GERD’s commencement of electricity production evokes regional interactions

Negotiations on the sharing of the Nile water within the framework of the GERD project, which has been under construction since 2011, could not be resolved between Egypt, Sudan, and Ethiopia, and has negatively affected regional crisis areas such as Tigray and the al-Fashaga border area.

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The Grand Ethiopian Renaissance Dam (GERD) on the Nile is reported to have become operational after Ethiopian Prime Minister Abiy Ahmed inaugurated it on Sunday. At a ceremony attended by senior military and civilian officials and intellectuals, the inaugural ribbon of the $5 billion project was cut at a ceremony broadcast live on local TV channels.

GERD is a 1.8 kilometer wide and 147-meters (482 feet) high dam and is currently Africa’s largest hydroelectric project, expected to boost Ethiopia’s electric power supply. Ethiopia’s giant project GERD, allegedly built only with money collected by its citizens, will initially produce 750 megawatts of its 6,000 megawatts of installed capacity. In order for the dam to operate at full capacity, 70 billion cubic meters of water are required, which will only be reached in five to seven years. As a matter of fact, only one out of the 16 tribunes of the project was activated. Currently, the dam reservoir holds 18.5 billion cubic meters of water by impoundment during the two main consecutive rainy seasons of June, July and August. It has been reported that the work continues for the third impoundment phase.

Negotiations on the sharing of the Nile water within the framework of the GERD project, which has been under construction since 2011, could not be resolved between Egypt, Sudan, and Ethiopia, and has negatively affected regional crisis areas such as Tigray and the al-Fashaga border area.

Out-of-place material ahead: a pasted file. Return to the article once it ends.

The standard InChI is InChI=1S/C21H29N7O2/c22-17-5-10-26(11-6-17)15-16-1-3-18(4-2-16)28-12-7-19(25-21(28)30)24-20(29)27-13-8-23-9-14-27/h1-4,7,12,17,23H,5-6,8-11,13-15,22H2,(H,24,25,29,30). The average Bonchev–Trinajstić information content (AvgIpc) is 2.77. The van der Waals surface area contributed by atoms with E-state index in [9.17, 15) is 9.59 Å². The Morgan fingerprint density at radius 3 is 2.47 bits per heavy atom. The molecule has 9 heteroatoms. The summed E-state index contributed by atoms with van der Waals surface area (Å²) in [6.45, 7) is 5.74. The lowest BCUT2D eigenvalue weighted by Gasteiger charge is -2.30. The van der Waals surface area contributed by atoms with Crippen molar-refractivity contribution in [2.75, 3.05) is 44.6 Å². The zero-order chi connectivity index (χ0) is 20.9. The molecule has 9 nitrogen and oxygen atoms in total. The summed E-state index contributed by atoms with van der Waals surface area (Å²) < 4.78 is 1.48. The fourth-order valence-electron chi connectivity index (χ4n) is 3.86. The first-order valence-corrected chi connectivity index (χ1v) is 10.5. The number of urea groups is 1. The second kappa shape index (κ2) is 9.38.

Egypt sent a letter to the UN Security Council (UNSC) after Ethiopia officially announced that it had started to produce electricity from the GERD project. In this letter, Egypt stated that it categorically rejected Ethiopia’s unilateral activation of the GERD project due to the lack of a legally binding agreement with the countries in the basin.

Furthermore, Egypt has stated that it holds Addis Ababa responsible for Ethiopia’s breach of its obligations under applicable international law and the Declaration of Principles signed between Egypt, Ethiopia, and Sudan in 2015, and for any significant damage suffered by Egypt as a result of this breach.

In this regard, it has been noted that the Statement of Principles “explicitly and unequivocally” requires Ethiopia to reach a legally binding agreement governing the rules for both the filling and operating processes before embarking on any of these processes.

It was also stressed that Ethiopia’s steps regarding the unilateral filling and operation of GERD would “have a direct negative impact on Egypt’s riparian rights and interests and threaten to cause serious harm to Egypt.”

The letter also underlined the other highlights during the negotiations and discussed that Ethiopia did not undertake the necessary studies on the hydrological, socio-economic and environmental impacts of GERD within the framework of international law and that Ethiopia did not consult with the riparian states beforehand in accordance with its obligation.

Referring to the UN Security Council’s statement published in September 2021, it was stated that it urged the parties to constructively advance the negotiations in order to rapidly conclude a mutually acceptable and binding agreement on the project’s filling and operation.

Sudan, which followed a balanced policy on GERD during the Omar al-Bashir regime, has preferred a foreign policy close to the Egyptian thesis in the past years. Following Abiy Ahmed’s opening of GERD to generate electricity, Sudan, which described this as a “unilateral step”, also referred to the Declaration of Principles of 2015, like Egypt.

As a result, GERD, which started to be built in 2011, has been in a political stalemate between the three countries for about 11 years. Neither the US nor the African Union’s mediation efforts between the parties yielded results. Although Sudan and Egypt offered quadruple mediation through the involvement of the United Nations, the European Union, the United States, and the African Union, it was not accepted by Ethiopia. Contrary to the tributary countries, Ethiopia emphasizes the “African solutions to African problems” argument.

Kaan Devecioglu

Kaan Devecioglu is a North African Studies Researcher at ORSAM. He is currently pursuing a PhD at the Department of International Relations at Istanbul Medeniyet University. His articles and book chapters have been published in international peer-reviewed journals, and his analyses and opinions have been published in many international publications. Kaan Devecioğlu’s work focuses on Red Sea geopolitics, East Africa, and Nile River diplomacy.

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